in performance: lexington brass band with wycliffe gordon, zach brock and the raleigh dailey trio

wycliffe gordon 2

wycliffe gordon.

At this point in the holiday season, a song like Winter Wonderland offers little by way of invention or spontaneity. Yet on a cold, iron gray Sunday afternoon, the Lexington Brass Band, under the direction of Ronald Holz, found all kinds of ways to revitalize the tune. With the ensemble operating with the fluid efficiency and unity of a jazz orchestra and guests Wycliffe Gordon, Zach Brock and the Raleigh Dailey Trio keeping the groove, the song was given a fresh makeover. The resulting music, the only instance in this holiday concert where the entire company of musicians played together, made for a distinctive and high appealing serving of cool Yule.

The remainder of the 80 minute performance at the Calvary Baptist Church, aptly titled ‘Tis the Season, broke the players into subgroups.

A Stephen Bulla arrangement of Angels We Have Heard on High (retitled in the program as simply Angels on High) let the LBB’s subtle orchestration serve as support for New York-turned-Lexington trombonist Gordon, who blended processional-like elegance and precision with a bit of boppish fancy. Later, Gordon played alongside the LBB’s five-member trombone section and a pair of percussionists for a version of Jingle Bells rich in playful growls and assorted sass that emphasized the more animated sides of the soloist’s performance profile.

Violinist Brock, a Lexington native now working out of Brooklyn, teamed with the LBB to play O Holy Night with scholarly clarity and agility. But it was on Harold Burgmayer’s arrangement of John Jacob Niles’ I Wonder As I Wander that the more dramatic colors of his playing and the LBB’s stately orchestration best complemented each other.

The LBB sat out two abbreviated sections where Gordon, Brock and the Dailey trio played on their own as a quintet. Again, the range and dynamics that emerged were considerable. The extremes ran from the performance’s only non-holiday entry – a quiet but powerfully emotive version of Billy Strayhorn’s Lotus Blossom that highlighted the buoyant tone of each soloist, especially Brock – and an untitled blues jam where Gordon loosened up on makeshift vocals and cartoon-like solo bursts full of equally fun, vocal-esque expression.

in performance: arturo sandoval and the university of kentucky wind symphony

arturo sandoval 1

arturo sandoval.

If jazz, in its purest form, is an act of spontaneous creation, then last night’s performance by multiple Grammy winning trumpeter Arturo Sandoval at the Singletary Center for the Arts was a master class in the art form.

By all advance indications, the concert – a collaboration with the University of Kentucky Wind Symphony – was to feature a largely classical leaning repertoire. For the brief 20 minutes that made up the concert’s first half, that was essentially the case.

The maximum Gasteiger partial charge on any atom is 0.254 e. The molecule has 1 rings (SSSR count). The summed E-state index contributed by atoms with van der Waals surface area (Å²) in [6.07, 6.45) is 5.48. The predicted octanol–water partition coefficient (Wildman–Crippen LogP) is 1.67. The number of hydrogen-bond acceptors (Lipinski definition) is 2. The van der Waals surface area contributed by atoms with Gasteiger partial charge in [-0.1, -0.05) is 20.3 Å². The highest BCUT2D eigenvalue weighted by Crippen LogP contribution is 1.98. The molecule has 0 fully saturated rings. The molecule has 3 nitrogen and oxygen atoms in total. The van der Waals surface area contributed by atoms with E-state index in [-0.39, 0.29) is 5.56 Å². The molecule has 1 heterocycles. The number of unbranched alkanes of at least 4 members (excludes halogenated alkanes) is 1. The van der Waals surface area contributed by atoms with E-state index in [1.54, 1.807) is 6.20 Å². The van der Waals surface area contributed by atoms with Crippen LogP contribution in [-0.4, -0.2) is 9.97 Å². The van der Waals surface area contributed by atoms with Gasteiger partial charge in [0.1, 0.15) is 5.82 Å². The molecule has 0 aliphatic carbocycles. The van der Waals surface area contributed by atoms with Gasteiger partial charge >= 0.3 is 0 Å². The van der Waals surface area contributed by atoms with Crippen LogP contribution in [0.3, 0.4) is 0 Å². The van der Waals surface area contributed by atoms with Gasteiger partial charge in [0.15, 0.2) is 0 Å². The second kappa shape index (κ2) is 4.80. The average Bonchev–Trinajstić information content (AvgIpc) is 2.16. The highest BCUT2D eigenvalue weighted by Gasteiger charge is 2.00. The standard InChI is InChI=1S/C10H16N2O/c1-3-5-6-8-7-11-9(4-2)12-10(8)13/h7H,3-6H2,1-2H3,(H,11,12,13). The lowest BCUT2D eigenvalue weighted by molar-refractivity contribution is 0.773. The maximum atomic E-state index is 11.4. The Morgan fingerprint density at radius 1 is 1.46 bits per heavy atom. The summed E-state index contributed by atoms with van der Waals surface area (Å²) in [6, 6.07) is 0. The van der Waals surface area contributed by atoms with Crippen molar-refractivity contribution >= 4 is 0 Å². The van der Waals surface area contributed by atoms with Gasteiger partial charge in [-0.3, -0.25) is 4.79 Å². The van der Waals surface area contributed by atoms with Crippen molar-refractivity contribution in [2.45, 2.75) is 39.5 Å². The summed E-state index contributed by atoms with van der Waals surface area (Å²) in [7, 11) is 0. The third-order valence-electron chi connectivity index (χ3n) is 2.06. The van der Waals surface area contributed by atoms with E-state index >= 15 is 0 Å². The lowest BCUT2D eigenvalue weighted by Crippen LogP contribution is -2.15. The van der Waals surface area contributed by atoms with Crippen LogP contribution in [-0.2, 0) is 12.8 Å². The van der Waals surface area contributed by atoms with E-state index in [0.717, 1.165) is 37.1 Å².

The symphony, under the direction of John Cody Birdwell, flexed its considerable musical muscle, sans strings (save for double bass) on Kenneth Hesketh’s Masque. From the onset, this was a powerful unit that effectively highlighted the piece’s Stravinsky-like color and drama, especially in the gale force intensity and precision summoned from the symphony’s trombone line.

The Cuban born Sandoval was then enlisted for the Concerto for Trumpet by Aremenian composer Alexander Arutiunian. The piece is a longtime favorite of Sandoval. He recorded it two decades ago and continued last night to deftly navigate the spry themes that began and ended the piece. He has lost just a touch of the precision that in years past punctuated the themes, but that is a minor quibble. Sandoval’s tone was continually rich and expressive, especially in quieter, impressionistic passages.

But when he returned for a brief reprise of the concerto’s cadenza, the attitude of the evening loosened considerably with an animated show of trumpet range than ran from chiming highs to flatulent lows.

The performance’s second half can best be termed a playful hijacking. After the symphony again went it alone on Frank Ticheli’s Blue Shades, Sandoval returned but quickly interrupted the program to insert an elegant solo piano reading of Have Yourself a Merry Little Christmas. That led into a teaming with doctorate student conductor Kenneth Javier Iyescas for a robust La Virgin de la Macarena, a piece familiar as an unofficial global theme for bullfighting. Here is where the program was joyously upended. With Sandoval’s performance spirit soaring alongside his octave busting runs on trumpet, Birdwell sat out in the hall to witness the symphony’s hammering retorts to Sandoval’s gusto as an audience member.

A somewhat clumsy reading of Leonard Bernstein’s West Side Story ballad Maria followed with UK faculty trombonist and soloist Bradley Kerns oddly out of sync with the symphony. Sandoval returned again for three stylistically varied finale tunes that gradually brought the entire performance under his direction.

The first was an original ballad, Every Day I Think of You, that Sandoval penned and sang in honor of mentor and jazz icon Dizzy Gillespie. It was hardly a performance of vocal grandeur, but Sandoval’s conversational singing was obviously heartfelt.